Thalassoma quinquivittatum or the ‘Kinky’ wrasse is a very common, cheap and small species which deserves some attention for many reasons. The Thalassoma genus is diverse and large, containing about 28 species. Sometimes referred to as moon or lunar wrasses, these long slender fish swim in a bird like fashion by flapping their pectoral fins which they primarily use for locomotion. Like Cirrhilabrus and Paracheilinus, male Thalassoma wrasses are more gaudily colored and can display enhanced coloration during courtship. Many species are offered to the trade and most are generally affordable and Thalassoma quinquevittatum is one such species.
Thalassoma quinquevittatum is commonly offered to the hobby and comes out of the Indian Ocean. Full grown males are gorgeous and very affordable, yet sometimes avoided due to their size. In their unaroused state, males are greenish-blue with sinuous magenta markings on the face. The purple-pink coloration belts down equatorially across the body, and looks much like a ladder with closely fitted rungs.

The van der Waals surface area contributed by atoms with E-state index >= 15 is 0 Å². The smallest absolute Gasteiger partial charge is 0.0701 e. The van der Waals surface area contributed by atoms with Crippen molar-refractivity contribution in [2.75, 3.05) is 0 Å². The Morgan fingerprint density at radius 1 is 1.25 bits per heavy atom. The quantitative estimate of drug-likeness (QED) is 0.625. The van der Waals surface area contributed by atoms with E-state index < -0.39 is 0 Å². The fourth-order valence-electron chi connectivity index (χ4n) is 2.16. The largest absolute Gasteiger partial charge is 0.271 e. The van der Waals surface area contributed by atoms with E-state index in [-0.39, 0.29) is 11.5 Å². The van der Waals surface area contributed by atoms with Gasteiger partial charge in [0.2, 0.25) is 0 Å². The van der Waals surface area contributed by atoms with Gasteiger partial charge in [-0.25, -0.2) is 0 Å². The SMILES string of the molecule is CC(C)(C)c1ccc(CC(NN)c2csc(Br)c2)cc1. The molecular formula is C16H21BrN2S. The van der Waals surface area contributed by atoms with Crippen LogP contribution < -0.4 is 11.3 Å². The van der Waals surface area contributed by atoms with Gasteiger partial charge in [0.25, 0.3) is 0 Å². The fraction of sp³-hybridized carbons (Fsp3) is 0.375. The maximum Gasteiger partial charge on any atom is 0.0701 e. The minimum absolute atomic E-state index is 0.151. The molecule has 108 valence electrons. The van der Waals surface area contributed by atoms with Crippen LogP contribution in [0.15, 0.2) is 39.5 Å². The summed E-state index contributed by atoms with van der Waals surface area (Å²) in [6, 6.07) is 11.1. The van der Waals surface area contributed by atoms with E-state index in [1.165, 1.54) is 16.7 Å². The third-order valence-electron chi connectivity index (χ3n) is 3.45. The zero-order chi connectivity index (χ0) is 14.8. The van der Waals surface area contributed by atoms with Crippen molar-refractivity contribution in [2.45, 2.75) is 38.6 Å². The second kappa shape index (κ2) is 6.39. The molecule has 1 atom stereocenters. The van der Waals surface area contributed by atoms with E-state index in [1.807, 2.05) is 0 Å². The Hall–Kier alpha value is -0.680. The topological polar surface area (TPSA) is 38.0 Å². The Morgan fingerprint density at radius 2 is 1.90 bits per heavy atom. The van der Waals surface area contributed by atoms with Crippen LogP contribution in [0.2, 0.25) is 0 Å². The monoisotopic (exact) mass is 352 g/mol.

The nuptial coloration for this species is spectacular. The magenta stripes and markings intensifies to a deep violet, and the body takes on a lustrous yellow coloration. All previously green body stripes are then enhanced to a turquoise coloration. The nuptial display is best observed in a large tank with multiple females.
Thalassoma quinquevittatum is colored similarly to two other species – Thalassoma schwanenfeldii and the Red Sea endemic, Thalassoma rueppellii. It can be easily differentiated from the other two by its unique facial markings. If you’re looking for a big bold wrasse, do consider the Thalassoma moon wrasses. They’re beautiful, practically un-killable and affordable. Just be sure you have a big enough tank for them to feel comfortable in.